You might say the best part of waking up is a tasty cup of coffee and the Recycle BC team agrees – as long as recycling is part of your daily routine.
Coffee is a staple in many homes which can add more packaging to your recycling count for the week. Even if you’re dedicated to home brewing to reduce waste, you’ll eventually have some packaging left over. Let’s review the most common packaging related to coffee consumption and how you can divert it from the garbage.
Coffee Beans and Ground Coffee
Ground coffee quite often comes in a hard container made from either plastic, metal, glass, or even spiral wound paper, making recycling easy. Plastic, metal and spiral wound containers (and their lids) go in your blue box after they’re emptied and rinsed to remove any leftover coffee. If you receive curbside collection for glass, then put your clean coffee jars in that bin, otherwise you’ll need to return them to a depot. Don’t forget that plastic or metal lids from glass containers go in your blue box!
If your coffee of choice is packaging in plastic pouch, no need to worry – we have a spot for those too. This type of material is collected with Flexible Plastics at Recycle BC depots or London Drugs.
The same rules for cleaning apply – empty and rinse. If the pouch is made with layers of plastic and paper, however, it’s not accepted. The layers can’t be effectively separated and will cause recycling contamination.
Coffee Pods and Capsules
For many people, popping a coffee pod into their coffee maker is the kickstart to their morning. These containers are also recyclable which is welcome news if you need your coffee on the go. Like other plastic or metal containers, these can be recycled in your blue box after you peel off the lid, and empty the grounds (preferably into compost). A quick rinse helps to remove any leftovers. There are videos on YouTube from avid coffee drinkers showing their cleaning method if you’re keen to see an example. Our advice? Whatever works best for you and gets the grounds out of the pod is fine by us.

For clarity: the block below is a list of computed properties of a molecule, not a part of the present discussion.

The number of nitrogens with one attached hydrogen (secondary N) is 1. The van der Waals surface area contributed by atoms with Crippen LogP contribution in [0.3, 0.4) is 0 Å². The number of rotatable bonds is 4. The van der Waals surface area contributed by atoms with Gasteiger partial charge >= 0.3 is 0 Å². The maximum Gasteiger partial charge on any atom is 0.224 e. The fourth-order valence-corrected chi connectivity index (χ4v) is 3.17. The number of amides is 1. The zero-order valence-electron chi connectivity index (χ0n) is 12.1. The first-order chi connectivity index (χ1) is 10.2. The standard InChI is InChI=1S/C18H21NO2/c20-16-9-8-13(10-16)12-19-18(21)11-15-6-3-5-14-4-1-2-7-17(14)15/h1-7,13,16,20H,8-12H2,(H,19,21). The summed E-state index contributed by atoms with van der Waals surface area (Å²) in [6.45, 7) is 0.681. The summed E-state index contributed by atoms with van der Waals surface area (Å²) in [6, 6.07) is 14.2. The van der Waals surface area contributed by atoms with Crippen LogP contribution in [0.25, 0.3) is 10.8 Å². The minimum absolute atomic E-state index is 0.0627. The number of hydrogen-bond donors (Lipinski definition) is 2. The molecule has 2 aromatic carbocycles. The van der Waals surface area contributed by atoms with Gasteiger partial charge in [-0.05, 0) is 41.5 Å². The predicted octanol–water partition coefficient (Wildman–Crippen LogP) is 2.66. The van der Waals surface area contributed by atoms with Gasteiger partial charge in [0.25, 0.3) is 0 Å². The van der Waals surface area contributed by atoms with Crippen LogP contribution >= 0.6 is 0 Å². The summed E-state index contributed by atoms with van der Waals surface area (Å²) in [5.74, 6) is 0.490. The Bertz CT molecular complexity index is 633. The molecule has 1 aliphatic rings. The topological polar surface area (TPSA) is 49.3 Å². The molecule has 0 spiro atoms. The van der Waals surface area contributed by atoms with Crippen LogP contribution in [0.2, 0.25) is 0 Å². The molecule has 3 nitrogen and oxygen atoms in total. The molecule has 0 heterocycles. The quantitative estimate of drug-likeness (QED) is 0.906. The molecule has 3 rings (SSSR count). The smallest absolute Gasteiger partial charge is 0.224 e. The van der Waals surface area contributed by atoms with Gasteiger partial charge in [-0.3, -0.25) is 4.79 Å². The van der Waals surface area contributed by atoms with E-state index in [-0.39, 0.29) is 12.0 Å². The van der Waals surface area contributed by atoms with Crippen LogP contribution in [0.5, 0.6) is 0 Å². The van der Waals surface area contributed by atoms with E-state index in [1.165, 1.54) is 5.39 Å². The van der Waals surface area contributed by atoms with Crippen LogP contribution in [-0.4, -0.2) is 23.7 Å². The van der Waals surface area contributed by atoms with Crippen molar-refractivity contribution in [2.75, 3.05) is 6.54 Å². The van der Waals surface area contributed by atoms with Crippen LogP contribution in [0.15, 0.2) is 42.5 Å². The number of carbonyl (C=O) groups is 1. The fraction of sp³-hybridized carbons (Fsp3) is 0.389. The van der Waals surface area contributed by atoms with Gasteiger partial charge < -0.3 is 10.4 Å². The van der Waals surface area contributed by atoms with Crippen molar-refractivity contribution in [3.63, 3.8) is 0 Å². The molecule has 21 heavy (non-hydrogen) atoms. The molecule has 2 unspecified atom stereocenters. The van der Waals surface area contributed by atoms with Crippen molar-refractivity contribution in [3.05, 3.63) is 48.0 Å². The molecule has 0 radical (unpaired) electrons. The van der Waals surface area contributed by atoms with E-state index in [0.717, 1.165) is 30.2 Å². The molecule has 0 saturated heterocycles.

These are old favourites of your blue box, but we would be remiss if we didn’t mention them. While coffee cups look and sometimes feel like paper, they should be recycled with containers along with plastic lids; the paper sleeve goes with your paper recycling. If you’re feeling sweet and order a drink that’s served in a plastic to-go cup with a dome lid, those can also recycled in the blue box, but you may need to rinse those out.
Whether you’ve embraced the modernity of a coffee pod or stick to the old school method of brewing at home, Recycle BC can help ensure your coffee packaging doesn’t end up in landfill. You might say, “don’t talk to me until I’ve had my coffee,” but we say, “don’t talk to me until you’ve recycled your coffee pods!”